During the summer of 2016 Alby interned in a laboratory at Stony Brook University, where he worked under the mentorship of Professor Iwao Ojima to study a new way of treating pain by attacking a specific protein. After learning about the Regeneron competition through the internship and receiving hearty support from Ojima and Clarke research teacher Erika Rotolo, Alby submitted his project, titled “Optimized Fatty Acid Binding Protein Inhibitors Investigating the Viability of a Novel Pain Relief Mechanism.”
    
In addition to this submission, Alby was required to answer several essay questions, provide his transcript and submit instructors’ recommendations.
    
Each of the 300 scholars received a $2,000 award from Regeneron with a matching donation to his or her school. A total of $1.2 million in scholar awards are granted to inspire more young people to engage in science. Forty of the scholars will be announced as finalists on Jan. 24, an opportunity where they will be invited to Washington, D.C. in March to participate in final judging, have their work on public display, meet with notable scientists and compete for awards, including the top prize of $250,000.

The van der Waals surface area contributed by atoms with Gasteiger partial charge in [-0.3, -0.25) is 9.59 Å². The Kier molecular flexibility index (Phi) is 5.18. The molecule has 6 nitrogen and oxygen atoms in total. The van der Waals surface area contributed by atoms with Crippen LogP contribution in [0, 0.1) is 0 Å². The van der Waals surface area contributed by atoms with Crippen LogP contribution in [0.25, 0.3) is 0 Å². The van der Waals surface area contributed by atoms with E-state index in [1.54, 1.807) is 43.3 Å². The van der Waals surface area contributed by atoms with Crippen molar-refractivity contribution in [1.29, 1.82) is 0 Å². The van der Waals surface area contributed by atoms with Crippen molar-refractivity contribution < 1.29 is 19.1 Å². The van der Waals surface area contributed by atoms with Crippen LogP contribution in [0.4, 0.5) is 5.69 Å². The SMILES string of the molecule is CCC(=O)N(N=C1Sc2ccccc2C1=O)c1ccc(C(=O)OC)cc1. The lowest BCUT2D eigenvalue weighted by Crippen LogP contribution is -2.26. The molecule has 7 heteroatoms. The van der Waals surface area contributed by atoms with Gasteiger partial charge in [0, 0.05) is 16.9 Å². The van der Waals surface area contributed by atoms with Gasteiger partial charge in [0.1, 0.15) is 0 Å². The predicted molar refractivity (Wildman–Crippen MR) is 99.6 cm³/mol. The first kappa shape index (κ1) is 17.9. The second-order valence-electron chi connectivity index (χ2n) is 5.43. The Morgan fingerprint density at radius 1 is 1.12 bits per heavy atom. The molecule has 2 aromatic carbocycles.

Aside from his love of science, Alby has another passion — music. Playing the cello since he was a fourth-grader at Bowling Green Elementary School, he gained confidence by being creative and using music as an outlet to unwind from the everyday pressures of schoolwork and extracurricular activities. His outstanding musical talents have qualified him to perform in the All-State Festival at the New York State School Music Association’s 2016 Winter Conference, the upcoming National Association for Music Education’s 2017 Biennial Eastern Division Conference in April, the Nassau Music Educators Association All-County Festival and the Long Island String Festival Association’s Nassau Secondary Festival .
    
Additionally, he serves as co-president of the school’s Tri-M Music, Science and National honor societies. He is also a member of the Math Honor Society, the school newspaper, Mathletes, Science Olympiad, and has performed for the last three years in the pit orchestra for the school’s plays.
    
Along with this exceptional achievement, Alby is also the Clarke High School Class of 2017 valedictorian, a semifinalist in the 2016 National Merit Scholarship Program and a semifinalist in the 2016 Siemens Competition in Math, Science and Technology.